Viva la France!

Posted: July 9, 2009 in Restaurant Reviews
Tags: , ,

First Published in Sunday Independent 5 July ‘09

 Roaring winter fires, a smorgasbord of award-winning restaurants, some of the finest wines, old world service, and plenty antiques, art- and bookshops make the quaint village of Franschhoek a perfect winter getaway.

Franschhoek roads are lined with vineyards and Cape Dutch homes. Photo: Astrid Stark

Franschhoek roads are lined with vineyards and Cape Dutch homes. Photo: Astrid Stark

Franschhoek is nestled in the heart of the Cape Winelands and under the protective gaze of the Groot Drakenstein mountains. Residents in the village refer to Franschhoek as the gourmet capital of the world. When the resident chefs are the legendary Margot Jansen, Neil Jewell , Reuben Riffel, Matthew Gordon, and the international and recently appointed executive chef of Le Franschhoek, Darren Roberts; it is easy to believe that you are in good hands. The main road is a collection of top restaurants and coffee shops such as Reuben’s, Bouillabaisse, and the understated Kalfies, where you can grab anything from a piping hot croissant and coffee, to a 6-course gastronomic feast.

Corrugated iron roofs, enormous flowerpots dripping with lavender, and fashionable Victorian ironwork known as ‘broekie lace’ decorates shop fronts and restaurants. Best of all; there is not a single fast food joint in sight. There are no less than 42 wineries in Franschhoek and the village boasts many innovative and progressive producers in SA among its wine farms. You can visit these farms either as part of a guided tour group, or by car, by bicycle, or by bumping along on a tractor. If you have tired a little of all things French you can catch a quick bite and pint at the comfy Elephant and Barrel English pub which serves up tasty pub fare at affordable prices. It boasts a selection of up to 30 English beers and it screens major sporting events. On weekend nights they feature local musicians. If you are lucky enough to visit on a busy night, the staff moves the furniture about, and you can boogie away on the makeshift dancefloor.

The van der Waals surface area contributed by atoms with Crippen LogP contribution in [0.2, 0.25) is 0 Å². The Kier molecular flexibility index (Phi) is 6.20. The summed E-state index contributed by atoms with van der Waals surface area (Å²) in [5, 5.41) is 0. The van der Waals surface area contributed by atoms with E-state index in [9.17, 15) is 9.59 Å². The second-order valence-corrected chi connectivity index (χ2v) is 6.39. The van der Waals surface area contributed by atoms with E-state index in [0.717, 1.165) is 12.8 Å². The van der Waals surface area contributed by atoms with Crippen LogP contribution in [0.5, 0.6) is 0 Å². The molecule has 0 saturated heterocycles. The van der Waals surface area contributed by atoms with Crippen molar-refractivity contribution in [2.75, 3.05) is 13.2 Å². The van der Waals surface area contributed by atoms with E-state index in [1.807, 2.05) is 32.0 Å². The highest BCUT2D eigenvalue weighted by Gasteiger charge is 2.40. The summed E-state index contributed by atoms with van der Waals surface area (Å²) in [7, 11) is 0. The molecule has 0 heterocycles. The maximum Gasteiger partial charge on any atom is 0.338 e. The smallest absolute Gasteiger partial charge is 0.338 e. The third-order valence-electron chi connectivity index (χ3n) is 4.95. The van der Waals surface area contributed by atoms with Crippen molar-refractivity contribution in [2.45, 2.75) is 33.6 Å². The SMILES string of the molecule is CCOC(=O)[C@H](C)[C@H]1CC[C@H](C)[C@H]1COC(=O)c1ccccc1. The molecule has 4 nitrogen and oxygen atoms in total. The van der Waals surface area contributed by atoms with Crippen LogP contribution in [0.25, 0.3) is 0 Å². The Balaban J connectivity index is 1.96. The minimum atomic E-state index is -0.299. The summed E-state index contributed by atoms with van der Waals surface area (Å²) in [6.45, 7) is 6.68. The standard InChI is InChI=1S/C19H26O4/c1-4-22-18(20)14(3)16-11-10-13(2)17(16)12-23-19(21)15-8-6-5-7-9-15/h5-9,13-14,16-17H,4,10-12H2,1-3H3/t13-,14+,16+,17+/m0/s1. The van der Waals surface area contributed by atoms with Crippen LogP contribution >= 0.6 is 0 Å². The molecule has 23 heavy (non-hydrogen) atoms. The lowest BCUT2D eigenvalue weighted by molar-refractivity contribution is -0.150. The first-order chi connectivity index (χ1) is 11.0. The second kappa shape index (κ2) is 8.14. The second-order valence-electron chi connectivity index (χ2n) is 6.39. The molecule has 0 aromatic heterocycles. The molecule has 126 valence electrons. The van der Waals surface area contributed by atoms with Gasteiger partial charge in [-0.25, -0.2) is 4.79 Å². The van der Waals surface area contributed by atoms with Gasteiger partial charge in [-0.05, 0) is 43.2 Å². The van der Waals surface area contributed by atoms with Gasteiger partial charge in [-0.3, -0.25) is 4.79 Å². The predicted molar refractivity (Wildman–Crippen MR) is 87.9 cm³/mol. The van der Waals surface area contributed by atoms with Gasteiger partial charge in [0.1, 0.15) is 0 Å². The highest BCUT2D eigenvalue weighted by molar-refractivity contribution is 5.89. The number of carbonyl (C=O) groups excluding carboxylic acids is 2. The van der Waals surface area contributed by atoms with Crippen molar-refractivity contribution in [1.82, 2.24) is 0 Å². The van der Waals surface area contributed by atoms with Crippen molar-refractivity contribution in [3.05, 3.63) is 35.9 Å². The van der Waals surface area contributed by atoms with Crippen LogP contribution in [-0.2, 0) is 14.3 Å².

This brings us to the nightlife in Franschhoek, of which – apart from dining out – there’s not an awful lot. Most restaurants offer winter specials and throw in creative food and wine pairings. Le Quartier Français’ 40 seat movie house shows nightly films, and they will toss in a glass of wine and some cheese balls at a ridiculously cheap price. It is during the big annual events, such as the Bastille Day Festival from 11-12 July, that the locals really come out to play. This year there will be a masked ball at Le Franschhoek Hotel, and Darren Roberts – who has cooked for the likes of Madiba, Brad Pitt and Val Kilmer- has prepared a mouth-watering menu for the occasion. There will be boules challenges, fresh farmers’ markets, and a barrel rolling competition. The colourful minstrels will be performing in the streets, French movies screened, and of course all the gorgeous food you can eat.

Photo 2, Franschhoek is known for its 'broekie lace' Victorian style decoration and corrugated iron roofs.  Photo: Astrid Stark

Photo 2, Franschhoek is known for its 'broekie lace' Victorian style decoration and corrugated iron roofs. Photo: Astrid Stark

At the chocolaterie in the main road you can indulge your inner chocoholic, and stock up on home-made preserves and souvenirs.

The Huguenot Memorial Museum is worth a visit for insights into the history of the area. The museum chronicles the history of the outlawed Protestants’ escape from France and their harrowing journey to the Cape of Good Hope. They were given land by the Dutch government in a valley called Oliphantshoek; so named because of the vast herds of elephants that roamed the area. Soon after they settled the area was baptised as Franschhoek.

Astrid Stark

 www.franschhoek.org.za 70 Huguenot Road Franschhoek, 7690. Tel: +27(0)21 876 3603 Fax: +27(0)21 876 2964

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